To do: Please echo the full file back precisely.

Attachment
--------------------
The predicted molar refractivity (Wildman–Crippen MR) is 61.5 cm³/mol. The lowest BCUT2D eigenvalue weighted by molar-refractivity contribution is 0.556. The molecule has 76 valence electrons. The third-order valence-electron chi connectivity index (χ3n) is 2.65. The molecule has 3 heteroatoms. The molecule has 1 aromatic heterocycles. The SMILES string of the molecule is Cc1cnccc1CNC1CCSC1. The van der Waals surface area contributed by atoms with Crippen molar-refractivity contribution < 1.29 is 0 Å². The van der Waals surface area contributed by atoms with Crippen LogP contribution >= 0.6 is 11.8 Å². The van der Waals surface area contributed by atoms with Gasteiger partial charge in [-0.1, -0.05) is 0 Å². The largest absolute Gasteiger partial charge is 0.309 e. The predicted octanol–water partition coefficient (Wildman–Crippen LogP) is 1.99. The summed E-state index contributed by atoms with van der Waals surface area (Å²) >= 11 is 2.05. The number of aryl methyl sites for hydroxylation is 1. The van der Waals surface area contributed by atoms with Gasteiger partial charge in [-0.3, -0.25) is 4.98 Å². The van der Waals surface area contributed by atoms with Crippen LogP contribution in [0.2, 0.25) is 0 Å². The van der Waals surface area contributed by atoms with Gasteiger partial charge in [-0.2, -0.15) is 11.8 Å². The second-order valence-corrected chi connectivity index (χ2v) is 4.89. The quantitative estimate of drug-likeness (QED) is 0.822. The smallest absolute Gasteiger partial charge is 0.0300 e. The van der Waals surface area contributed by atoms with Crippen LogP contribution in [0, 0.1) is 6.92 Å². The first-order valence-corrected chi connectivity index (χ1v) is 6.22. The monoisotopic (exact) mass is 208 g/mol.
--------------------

The predicted molar refractivity (Wildman–Crippen MR) is 61.5 cm³/mol. The lowest BCUT2D eigenvalue weighted by molar-refractivity contribution is 0.556. The molecule has 76 valence electrons. The third-order valence-electron chi connectivity index (χ3n) is 2.65. The molecule has 3 heteroatoms. The molecule has 1 aromatic heterocycles. The SMILES string of the molecule is Cc1cnccc1CNC1CCSC1. The van der Waals surface area contributed by atoms with Crippen molar-refractivity contribution < 1.29 is 0 Å². The van der Waals surface area contributed by atoms with Crippen LogP contribution >= 0.6 is 11.8 Å². The van der Waals surface area contributed by atoms with Gasteiger partial charge in [-0.1, -0.05) is 0 Å². The largest absolute Gasteiger partial charge is 0.309 e. The predicted octanol–water partition coefficient (Wildman–Crippen LogP) is 1.99. The summed E-state index contributed by atoms with van der Waals surface area (Å²) >= 11 is 2.05. The number of aryl methyl sites for hydroxylation is 1. The van der Waals surface area contributed by atoms with Gasteiger partial charge in [-0.3, -0.25) is 4.98 Å². The van der Waals surface area contributed by atoms with Crippen LogP contribution in [0.2, 0.25) is 0 Å². The van der Waals surface area contributed by atoms with Gasteiger partial charge in [-0.2, -0.15) is 11.8 Å². The second-order valence-corrected chi connectivity index (χ2v) is 4.89. The quantitative estimate of drug-likeness (QED) is 0.822. The smallest absolute Gasteiger partial charge is 0.0300 e. The van der Waals surface area contributed by atoms with Crippen LogP contribution in [0, 0.1) is 6.92 Å². The first-order valence-corrected chi connectivity index (χ1v) is 6.22. The monoisotopic (exact) mass is 208 g/mol.